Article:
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Dr. ZENG Zhihua: Industrial Zones and Africa’s Industrialization - China's experience in SEZs and Industrial Parks

Today, I would like to discuss the development, conceptual framework, evolution history and new trends of global industrial zones, as well as the development of industrial zones in China and Africa and some of the Chinese experiences that might be applicable to Africa. In addition, I will also share some important lessons learned in the journey of development.


Global Industrial Zone Development and Conceptual Framework

The global landscape of industrial zones has expanded significantly from 1975 with 79 zones in 29 countries to over 5000 zones in 147 countries today. Asia still has the largest number and the biggest share of the global industrial zones, and China alone has more than 2500. The fast growth in the number of industrial parks and zones is mostly due to the accelerated industrialization in line with the country’s development, and in respond to the increasing competition to creating a viable market environment to attract businesses and foreign investments.




I would like to introduce the conceptual framework of industrial parks and zones here. Under the umbrella definition of comprehensive industrial zone infrastructure, it can be boiled down to two categories: special economic zones (SEZ) and industrial parks. The main difference between the two is that SEZs often have special institutions and legal systems and specialized customs services, while industrial parks do not.


How can SEZs and industrial parks drive economic transformation? From an economic perspective, these industrial zones are a national policy aimed at helping local economies integrate into the global value chain leveraging foreign direct investment, while creating a favorable business environment within the area. It helps to overcome market and government inefficiencies in industrial development. The success of the industrial parks can generate a series of industrial agglomeration and spillover effects, such as technology transfer, skill upgrading, backward and forward association of industries and improvement of productivity. In addition, SEZs can promote investment, expand exports, improve industry competitiveness, and bring forward more quality jobs. At the World Bank, we use the JET (Employment and Economic Transformation) framework to describe these possible outcomes.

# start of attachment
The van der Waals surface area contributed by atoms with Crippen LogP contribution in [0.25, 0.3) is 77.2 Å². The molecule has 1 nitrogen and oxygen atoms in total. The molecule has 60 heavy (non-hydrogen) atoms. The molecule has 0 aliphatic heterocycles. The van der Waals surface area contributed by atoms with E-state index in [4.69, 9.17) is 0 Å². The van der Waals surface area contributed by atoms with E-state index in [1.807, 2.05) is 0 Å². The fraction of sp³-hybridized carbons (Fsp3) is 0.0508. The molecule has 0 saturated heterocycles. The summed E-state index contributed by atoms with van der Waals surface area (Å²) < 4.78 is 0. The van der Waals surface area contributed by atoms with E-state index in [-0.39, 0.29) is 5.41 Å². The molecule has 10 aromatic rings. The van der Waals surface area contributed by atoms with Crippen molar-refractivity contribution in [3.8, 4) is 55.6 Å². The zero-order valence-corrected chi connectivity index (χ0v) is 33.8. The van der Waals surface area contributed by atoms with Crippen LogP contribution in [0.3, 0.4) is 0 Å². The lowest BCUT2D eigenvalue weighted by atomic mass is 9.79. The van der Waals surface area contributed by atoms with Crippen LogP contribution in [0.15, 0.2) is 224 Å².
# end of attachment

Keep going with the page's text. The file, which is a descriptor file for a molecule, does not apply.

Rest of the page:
The development trend and evolution of global industrial zones

There are some new global trends observed in industrial zones. As the climate change is becoming the top agenda for all countries, the ability to achieve sustainable development has become an integral part of any industrial zone operations and led to an increasing demand for eco-industrial parks. The zones have also gone digital. Many industrial zones begin to adopt digital solutions for the zone management services. Moreover, they are going borderless and becoming more integrated with the cities' development plans.


I will say that now we have evolved to fifth generation of industrial zones. The 1st generation is EPZ, with little linkage to the local economy but with more focus on foreign direct investment and export industries. The 2nd generation is multi-functional SEZ with a wider scale and better linkages to the local economy. The 3rd generation is the EIP, prioritizing both economic competitiveness and environmental sustainability with a more integrated approach. The 4th generation is the modern FTZ, emphasizing on the high value-added, modern service sectors, and with more business-friendly reforms. The 5th generation is the intelligent city, as digital technologies are already imbedded in production and services, and the eco-friendly concept has already been built into the structure.




Industrial Zones in Africa and China